Latest Developments, April 23

In the latest news and analysis…

Big spill
Amnesty International says it has obtained evidence that a 2008 oil spill in Nigeria’s Niger Delta was “far worse” than originally reported by Shell.
“The previously unpublished assessment, carried out by US firm Accufacts Inc. found that between 1,440 and 4,320 barrels of oil were flooding the Bodo area each day following the leak. The Nigerian regulators have confirmed that the spill lasted for 72 days.
Shell’s official investigation report claims only 1,640 barrels of oil were spilt in total. But based on the independent assessment the total amount of oil spilt over the 72 day period is between 103,000 barrels and 311,000 barrels.”

Spying changes
The Washington Post reports on Pentagon plans to “ramp up its spying operations” beyond war zones with the creation of the Defense Clandestine Service.
“The plan, the [senior defense] official said, was developed in response to a classified study completed last year by the director of national intelligence that concluded that the military’s espionage efforts needed to be more focused on major targets beyond the tactical considerations of Iraq and Afghanistan.
The new service will seek to ‘make sure officers are in the right locations to pursue those requirements,’ said the official, who spoke on the condition of anonymity to describe the ‘realignment’ of the military’s classified human espionage efforts.
The official declined to provide details on where such shifts might occur, but the nation’s most pressing intelligence priorities in recent years have included counter­terrorism, nonproliferation and ascendant powers such as China.”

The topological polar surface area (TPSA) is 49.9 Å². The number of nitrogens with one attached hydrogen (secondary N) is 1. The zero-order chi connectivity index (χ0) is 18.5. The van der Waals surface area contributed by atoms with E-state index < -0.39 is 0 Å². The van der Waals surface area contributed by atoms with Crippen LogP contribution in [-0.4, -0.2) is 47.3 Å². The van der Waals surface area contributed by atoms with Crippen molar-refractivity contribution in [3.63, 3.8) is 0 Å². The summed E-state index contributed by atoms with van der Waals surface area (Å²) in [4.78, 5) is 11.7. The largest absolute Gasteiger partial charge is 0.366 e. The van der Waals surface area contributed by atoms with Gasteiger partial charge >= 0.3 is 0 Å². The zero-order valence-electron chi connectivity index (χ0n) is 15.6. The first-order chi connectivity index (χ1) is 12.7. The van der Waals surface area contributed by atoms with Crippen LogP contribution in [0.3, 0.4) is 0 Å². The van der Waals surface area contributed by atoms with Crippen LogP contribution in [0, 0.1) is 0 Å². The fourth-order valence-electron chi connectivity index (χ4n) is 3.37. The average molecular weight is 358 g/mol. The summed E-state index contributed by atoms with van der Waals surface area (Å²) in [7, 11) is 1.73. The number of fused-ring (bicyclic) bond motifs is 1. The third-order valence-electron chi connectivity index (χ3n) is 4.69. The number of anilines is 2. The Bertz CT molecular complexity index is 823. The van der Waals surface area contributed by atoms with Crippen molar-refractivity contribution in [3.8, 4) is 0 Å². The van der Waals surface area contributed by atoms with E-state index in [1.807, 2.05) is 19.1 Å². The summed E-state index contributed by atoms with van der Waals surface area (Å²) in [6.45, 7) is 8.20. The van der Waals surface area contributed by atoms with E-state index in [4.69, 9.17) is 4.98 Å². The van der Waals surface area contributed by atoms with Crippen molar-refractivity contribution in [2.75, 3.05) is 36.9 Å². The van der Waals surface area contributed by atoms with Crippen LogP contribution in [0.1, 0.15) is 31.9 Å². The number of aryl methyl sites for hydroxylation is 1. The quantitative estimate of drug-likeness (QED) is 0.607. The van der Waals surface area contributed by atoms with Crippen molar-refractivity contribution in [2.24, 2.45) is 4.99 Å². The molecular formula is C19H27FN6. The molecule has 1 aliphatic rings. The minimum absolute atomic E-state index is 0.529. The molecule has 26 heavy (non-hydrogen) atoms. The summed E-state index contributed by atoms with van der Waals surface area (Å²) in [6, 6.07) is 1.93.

Mexican migration
The Pew Hispanic Center reports that net migration from Mexico to the US has fallen to “zero,” while deportations are at an all-time high.
“The standstill appears to be the result of many factors, including the weakened U.S. job and housing construction markets, heightened border enforcement, a rise in deportations, the growing dangers associated with illegal border crossings, the long-term decline in Mexico’s birth rates and changing economic conditions in Mexico.

In the five-year period from 2005 to 2010, about 1.4 million Mexicans immigrated to the United States and about 1.4 million Mexican immigrants and their U.S.-born children moved from the United States to Mexico.

As apprehensions at the border have declined, deportations of unauthorized Mexican immigrants—some of them picked up at work or after being arrested for other criminal violations—have risen to record levels. In 2010, nearly 400,000 unauthorized immigrants—73% of them Mexicans—were deported by U.S. authorities.”

Endangered people
The Observer reports that the “genocide” of Brazil’s Awá people has its origins in development assistance from Europe and the World Bank.
“Their troubles began in earnest in 1982 with the inauguration of a European Economic Community (EEC) and World Bank-funded programme to extract massive iron ore deposits found in the Carajás mountains. The EEC gave Brazil $600m to build a railway from the mines to the coast, on condition that Europe received a third of the output, a minimum of 13.6m tons a year for 15 years. The railway cut directly through the Awá’s land and with the railway came settlers. A road-building programme quickly followed, opening up the Awá’s jungle home to loggers, who moved in from the east.